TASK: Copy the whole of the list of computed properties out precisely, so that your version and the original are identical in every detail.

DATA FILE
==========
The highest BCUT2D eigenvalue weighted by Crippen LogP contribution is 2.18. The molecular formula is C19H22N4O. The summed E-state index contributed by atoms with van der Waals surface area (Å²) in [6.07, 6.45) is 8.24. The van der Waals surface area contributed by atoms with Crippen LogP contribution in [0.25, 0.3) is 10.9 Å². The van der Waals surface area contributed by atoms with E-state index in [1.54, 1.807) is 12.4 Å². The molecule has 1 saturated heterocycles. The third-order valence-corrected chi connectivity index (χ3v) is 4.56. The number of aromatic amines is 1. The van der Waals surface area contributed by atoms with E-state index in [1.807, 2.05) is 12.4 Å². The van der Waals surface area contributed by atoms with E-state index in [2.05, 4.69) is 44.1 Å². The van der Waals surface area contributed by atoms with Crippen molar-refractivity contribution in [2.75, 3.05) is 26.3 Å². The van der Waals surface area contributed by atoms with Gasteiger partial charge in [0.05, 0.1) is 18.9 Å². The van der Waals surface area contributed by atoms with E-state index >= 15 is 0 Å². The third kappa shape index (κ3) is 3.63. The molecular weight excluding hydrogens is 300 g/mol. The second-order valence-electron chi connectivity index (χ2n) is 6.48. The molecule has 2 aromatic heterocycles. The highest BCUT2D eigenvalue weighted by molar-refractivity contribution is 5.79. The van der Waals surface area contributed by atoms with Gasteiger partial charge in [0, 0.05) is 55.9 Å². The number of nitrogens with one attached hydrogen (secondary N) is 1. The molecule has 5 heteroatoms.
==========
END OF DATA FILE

The highest BCUT2D eigenvalue weighted by Crippen LogP contribution is 2.18. The molecular formula is C19H22N4O. The summed E-state index contributed by atoms with van der Waals surface area (Å²) in [6.07, 6.45) is 8.24. The van der Waals surface area contributed by atoms with Crippen LogP contribution in [0.25, 0.3) is 10.9 Å². The van der Waals surface area contributed by atoms with E-state index in [1.54, 1.807) is 12.4 Å². The molecule has 1 saturated heterocycles. The third-order valence-corrected chi connectivity index (χ3v) is 4.56. The number of aromatic amines is 1. The van der Waals surface area contributed by atoms with E-state index in [1.807, 2.05) is 12.4 Å². The van der Waals surface area contributed by atoms with E-state index in [2.05, 4.69) is 44.1 Å². The van der Waals surface area contributed by atoms with Crippen molar-refractivity contribution in [2.75, 3.05) is 26.3 Å². The van der Waals surface area contributed by atoms with Gasteiger partial charge in [0.05, 0.1) is 18.9 Å². The van der Waals surface area contributed by atoms with E-state index >= 15 is 0 Å². The third kappa shape index (κ3) is 3.63. The molecular weight excluding hydrogens is 300 g/mol. The second-order valence-electron chi connectivity index (χ2n) is 6.48. The molecule has 2 aromatic heterocycles. The highest BCUT2D eigenvalue weighted by molar-refractivity contribution is 5.79. The van der Waals surface area contributed by atoms with Gasteiger partial charge in [0, 0.05) is 55.9 Å². The number of nitrogens with one attached hydrogen (secondary N) is 1. The molecule has 5 heteroatoms.